Useful Links for History Students


By Dr Ruth Barbour

I completed a BA (History) from the OU in 2006 and am now in the second year of a MA in English Local History at Leicester University. I have also done the two Oxford University undergraduate diplomas in English Local History.

My current course places a lot of emphasis on landscape studies. Therefore I like sites that provide illustrations of landscape or maps. If I am looking at a new subject I may look first at a general site. And, yes, I do use Google and look at Wikipedia entries, but take them with a large pinch of salt!

British History online www.british-history.ac.uk/ British History Online is the digital library containing some of the core printed primary and secondary sources for the medieval and modern history of the British Isles. Created by the Institute of Historical Research and the History of Parliament Trust. This ever-growing site provides two excellent sources - Victoria County Histories and Parliamentary Records (House of Lords Journal and Journal of House of Commons)

English Heritage Viewfinder: The Picture Gallery contains illustrations of the industrial age, social history, architecture and archaeology, dating from the 1840s to the present day. The Stories set the photographs in a wider context. Photo essays on a number of subjects including work - one I like is on the mining of granite on Dartmoor at Haytor. viewfinder.english-heritage.org

Images of England www.imagesofengland.org.uk/ an English Heritage site that provides photographs of all listed buildings together with a brief architectural description. One of our local sites is a telephone box.

A vision of Britain through time www.visionofbritain.org.uk/index.jsp provides maps, statistical trends and historical descriptions for Britain between 1801 and 2001

British Association for Local History www.balh.co.uk/index.php Lists Society visits and index + abstracts of articles in Local Historian & Local History News.

The Workhouse www.workhouses.org.uk/ Wonderful site. Want to know the wording of the 1601 Poor Law Act or the 1834 Poor Law Act. Look here! Want to find out details of your local workhouse - look here and you are likely to find photographs, plans and a transcript of the 1881 census. Incredibly apparently all the work of one man.

A2A Access to archives www.a2a.org.uk/ Whilst not a complete listing will save a lot of leg work! 10.1 million records relating to 9.25 million items held in over 400 record offices and other repositories.

Most Record Offices appear to have online catalogues available (though they may not list all their items) and many have other information available on their sites. Below are some examples:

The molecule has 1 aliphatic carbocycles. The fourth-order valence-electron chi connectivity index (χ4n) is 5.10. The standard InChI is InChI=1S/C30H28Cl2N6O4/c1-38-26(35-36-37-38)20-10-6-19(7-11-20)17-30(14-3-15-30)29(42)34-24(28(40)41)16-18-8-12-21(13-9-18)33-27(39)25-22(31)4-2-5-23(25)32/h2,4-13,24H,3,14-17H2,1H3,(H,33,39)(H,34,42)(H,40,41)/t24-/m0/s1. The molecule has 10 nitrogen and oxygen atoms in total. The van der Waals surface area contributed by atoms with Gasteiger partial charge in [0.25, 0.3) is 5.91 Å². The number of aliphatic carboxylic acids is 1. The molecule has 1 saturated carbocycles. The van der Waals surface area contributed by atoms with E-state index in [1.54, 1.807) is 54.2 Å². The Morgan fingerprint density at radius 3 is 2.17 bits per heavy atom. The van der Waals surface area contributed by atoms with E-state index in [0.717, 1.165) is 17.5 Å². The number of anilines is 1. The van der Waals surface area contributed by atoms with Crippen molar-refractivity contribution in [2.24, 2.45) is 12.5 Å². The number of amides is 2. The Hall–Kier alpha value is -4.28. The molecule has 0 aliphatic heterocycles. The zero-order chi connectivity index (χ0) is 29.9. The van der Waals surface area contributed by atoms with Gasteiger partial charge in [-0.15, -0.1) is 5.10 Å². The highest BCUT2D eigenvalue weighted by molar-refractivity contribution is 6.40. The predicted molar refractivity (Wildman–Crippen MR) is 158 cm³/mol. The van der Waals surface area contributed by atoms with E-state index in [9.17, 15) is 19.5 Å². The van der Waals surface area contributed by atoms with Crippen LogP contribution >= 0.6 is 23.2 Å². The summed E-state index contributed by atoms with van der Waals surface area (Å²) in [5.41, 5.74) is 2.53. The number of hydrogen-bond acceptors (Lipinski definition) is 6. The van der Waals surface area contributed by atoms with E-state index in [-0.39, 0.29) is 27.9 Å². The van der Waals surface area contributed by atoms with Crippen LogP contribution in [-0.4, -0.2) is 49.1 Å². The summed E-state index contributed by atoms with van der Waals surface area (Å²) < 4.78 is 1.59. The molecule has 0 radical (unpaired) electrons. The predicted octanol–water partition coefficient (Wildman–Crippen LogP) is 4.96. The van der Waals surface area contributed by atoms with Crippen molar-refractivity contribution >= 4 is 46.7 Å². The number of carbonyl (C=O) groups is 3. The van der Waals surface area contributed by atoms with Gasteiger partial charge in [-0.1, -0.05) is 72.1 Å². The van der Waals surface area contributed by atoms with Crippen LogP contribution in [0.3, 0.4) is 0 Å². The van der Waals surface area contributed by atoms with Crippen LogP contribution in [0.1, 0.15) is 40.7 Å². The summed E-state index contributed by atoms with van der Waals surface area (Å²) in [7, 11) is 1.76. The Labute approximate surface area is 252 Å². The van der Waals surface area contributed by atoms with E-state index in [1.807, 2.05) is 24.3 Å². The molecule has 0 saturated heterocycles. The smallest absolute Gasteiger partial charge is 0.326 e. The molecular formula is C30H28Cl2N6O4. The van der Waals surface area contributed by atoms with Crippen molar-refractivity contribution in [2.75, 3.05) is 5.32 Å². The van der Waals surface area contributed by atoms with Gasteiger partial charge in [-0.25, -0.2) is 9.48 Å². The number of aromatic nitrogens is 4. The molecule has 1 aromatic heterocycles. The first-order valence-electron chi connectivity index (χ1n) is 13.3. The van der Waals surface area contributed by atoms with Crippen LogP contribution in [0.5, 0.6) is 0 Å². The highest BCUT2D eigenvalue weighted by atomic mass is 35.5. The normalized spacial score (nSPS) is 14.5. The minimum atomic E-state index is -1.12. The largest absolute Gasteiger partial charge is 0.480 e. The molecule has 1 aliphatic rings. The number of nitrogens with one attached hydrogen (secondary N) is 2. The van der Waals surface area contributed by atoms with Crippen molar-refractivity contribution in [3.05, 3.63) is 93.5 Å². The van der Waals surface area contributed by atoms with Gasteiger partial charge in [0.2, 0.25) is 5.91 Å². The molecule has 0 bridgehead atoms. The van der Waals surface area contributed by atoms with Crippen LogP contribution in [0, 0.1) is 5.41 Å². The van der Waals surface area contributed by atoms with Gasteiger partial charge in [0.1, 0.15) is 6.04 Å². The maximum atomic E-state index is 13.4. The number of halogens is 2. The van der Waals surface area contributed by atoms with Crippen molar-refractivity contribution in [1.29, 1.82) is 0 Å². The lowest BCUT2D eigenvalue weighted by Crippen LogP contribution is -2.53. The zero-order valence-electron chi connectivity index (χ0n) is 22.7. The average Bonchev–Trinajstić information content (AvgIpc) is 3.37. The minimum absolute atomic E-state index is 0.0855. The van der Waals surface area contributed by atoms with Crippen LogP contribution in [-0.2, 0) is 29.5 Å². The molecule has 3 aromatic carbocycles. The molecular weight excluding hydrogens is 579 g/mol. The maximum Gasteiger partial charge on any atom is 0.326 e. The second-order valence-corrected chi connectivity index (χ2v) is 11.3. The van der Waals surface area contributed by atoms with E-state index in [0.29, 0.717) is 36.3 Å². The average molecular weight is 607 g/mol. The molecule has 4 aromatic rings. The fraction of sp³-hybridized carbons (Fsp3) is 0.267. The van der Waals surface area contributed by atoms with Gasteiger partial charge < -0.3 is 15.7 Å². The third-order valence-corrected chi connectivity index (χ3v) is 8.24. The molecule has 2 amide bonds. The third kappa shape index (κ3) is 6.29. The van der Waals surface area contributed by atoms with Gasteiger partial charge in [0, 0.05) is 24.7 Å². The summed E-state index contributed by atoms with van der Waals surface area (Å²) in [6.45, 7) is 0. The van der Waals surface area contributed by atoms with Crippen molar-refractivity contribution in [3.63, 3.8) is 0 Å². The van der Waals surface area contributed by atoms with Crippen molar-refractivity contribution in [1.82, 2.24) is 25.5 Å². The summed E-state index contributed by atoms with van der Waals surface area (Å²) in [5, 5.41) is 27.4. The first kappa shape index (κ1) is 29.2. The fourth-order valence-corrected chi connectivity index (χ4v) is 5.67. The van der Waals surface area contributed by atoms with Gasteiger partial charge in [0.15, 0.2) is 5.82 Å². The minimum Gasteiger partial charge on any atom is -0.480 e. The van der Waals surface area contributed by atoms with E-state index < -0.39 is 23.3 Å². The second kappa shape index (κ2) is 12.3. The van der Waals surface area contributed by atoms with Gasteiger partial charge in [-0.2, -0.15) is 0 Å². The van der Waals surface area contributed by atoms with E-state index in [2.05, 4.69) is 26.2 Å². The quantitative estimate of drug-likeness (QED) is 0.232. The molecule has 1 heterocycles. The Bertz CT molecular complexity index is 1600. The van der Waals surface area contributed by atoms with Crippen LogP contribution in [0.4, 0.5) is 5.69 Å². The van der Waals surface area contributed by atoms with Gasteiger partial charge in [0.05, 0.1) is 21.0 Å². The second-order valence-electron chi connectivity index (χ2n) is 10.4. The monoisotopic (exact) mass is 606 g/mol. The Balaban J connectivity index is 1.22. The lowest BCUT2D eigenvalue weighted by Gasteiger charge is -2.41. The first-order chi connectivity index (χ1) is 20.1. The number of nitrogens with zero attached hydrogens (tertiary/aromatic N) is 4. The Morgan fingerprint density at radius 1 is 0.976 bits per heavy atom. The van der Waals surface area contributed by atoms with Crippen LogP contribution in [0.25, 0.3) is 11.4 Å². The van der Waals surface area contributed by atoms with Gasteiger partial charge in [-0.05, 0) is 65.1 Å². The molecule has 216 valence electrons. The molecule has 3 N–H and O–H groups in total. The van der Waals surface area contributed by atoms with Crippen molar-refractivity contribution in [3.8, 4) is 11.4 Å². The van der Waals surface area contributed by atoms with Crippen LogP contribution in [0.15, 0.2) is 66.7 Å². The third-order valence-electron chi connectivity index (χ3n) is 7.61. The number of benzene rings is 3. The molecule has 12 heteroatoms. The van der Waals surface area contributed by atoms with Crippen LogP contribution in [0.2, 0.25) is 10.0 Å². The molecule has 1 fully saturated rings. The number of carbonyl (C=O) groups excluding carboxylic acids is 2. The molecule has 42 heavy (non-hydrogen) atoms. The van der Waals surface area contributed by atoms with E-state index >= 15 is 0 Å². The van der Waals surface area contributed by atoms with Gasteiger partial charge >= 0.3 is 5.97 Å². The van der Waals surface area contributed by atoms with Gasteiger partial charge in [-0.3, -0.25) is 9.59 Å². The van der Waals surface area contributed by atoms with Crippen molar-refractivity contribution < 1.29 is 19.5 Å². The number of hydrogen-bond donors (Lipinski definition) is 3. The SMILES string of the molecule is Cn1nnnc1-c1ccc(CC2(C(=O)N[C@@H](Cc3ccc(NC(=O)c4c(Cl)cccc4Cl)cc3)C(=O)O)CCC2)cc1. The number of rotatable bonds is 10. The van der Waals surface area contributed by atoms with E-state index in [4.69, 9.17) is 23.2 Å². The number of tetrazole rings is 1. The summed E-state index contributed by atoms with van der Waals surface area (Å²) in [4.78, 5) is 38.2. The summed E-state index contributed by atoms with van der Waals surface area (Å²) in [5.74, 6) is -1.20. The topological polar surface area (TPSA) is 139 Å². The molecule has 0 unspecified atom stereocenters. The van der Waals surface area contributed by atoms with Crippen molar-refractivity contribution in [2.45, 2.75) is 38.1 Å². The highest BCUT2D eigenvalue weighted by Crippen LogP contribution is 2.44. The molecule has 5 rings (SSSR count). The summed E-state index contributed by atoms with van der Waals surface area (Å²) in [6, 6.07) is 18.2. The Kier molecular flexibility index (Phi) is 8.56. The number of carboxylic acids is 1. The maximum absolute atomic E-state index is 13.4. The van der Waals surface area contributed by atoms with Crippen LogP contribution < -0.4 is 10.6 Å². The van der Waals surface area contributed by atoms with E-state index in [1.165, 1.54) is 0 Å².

Durham Record Office
Gloucestershire Archives
Warwickshire County Record Office
West Sussex Record Office

And, of course, there is the National Archives www.nationalarchives.gov.uk/

Historical Directories Searchable Digital Library www.historicaldirectories.org/ Allows access to a large number of 19th century directories which provide information about towns - including businesses and transport such as coaches. Badsey, Worcs village sitewww.badsey.net/index.htm An outstanding village site. Includes enclosure maps. Cumnor (Oxfordshire) Parish Record www.bodley.ox.ac.uk/external/cumnor/ Another very extensive village site with many transcribed documents such as census records as well as maps.

My particular interest at the moment is religious history. Warwick Network for Parish Research www2.warwick.ac.uk/ provides various links plus a very extensive bibliography for medieval and early modern religious study. National archives www.nationalarchives.gov.uk/palaeography provides an excellent online course for palaeography with a large number of examples (and solutions) ranging from very easy to extremely difficult. Intute: Arts and Humanities www.intute.ac.uk/artsandhumanities/ This site provides links to other useful sites - worth looking at!

Sites that need to be accessed from another site e.g. OU Library with an ATHENS password Searching under the database heading will produce a mass of sites providing both secondary and primary sources. The following are a few I have used - not a comprehensive list!
The Oxford Dictionary of National Biography www.oxforddnb.com (available in most public libraries) is an invaluable source for a summary of the career of a prominent (or surprisingly non-prominent) British person.
The Times Digital Archive 1785-1985 infotrac.galegroup.com.libezproxy.open.ac.uk can turn up interesting references.
Historic digimaps (Edina) digimap.edina.ac.uk provides images of historic Ordnance Survey maps dating from 1843 to 1996. Up to 4 maps of the same location but different dates can be viewed simultaneously.

My special favourite is Early English Books online eebo.chadwyck.com.libezproxy.open.ac.uk/home - can provide light relief especially the Thomason tracts. These are a collection of Civil War ephemera such as Prince Rupert's Burning Love of Birmingham.

And finally want to find more sites? Take this online tutorial. Internet for Historians www.vts.intute.ac.uk/he/tutorial/history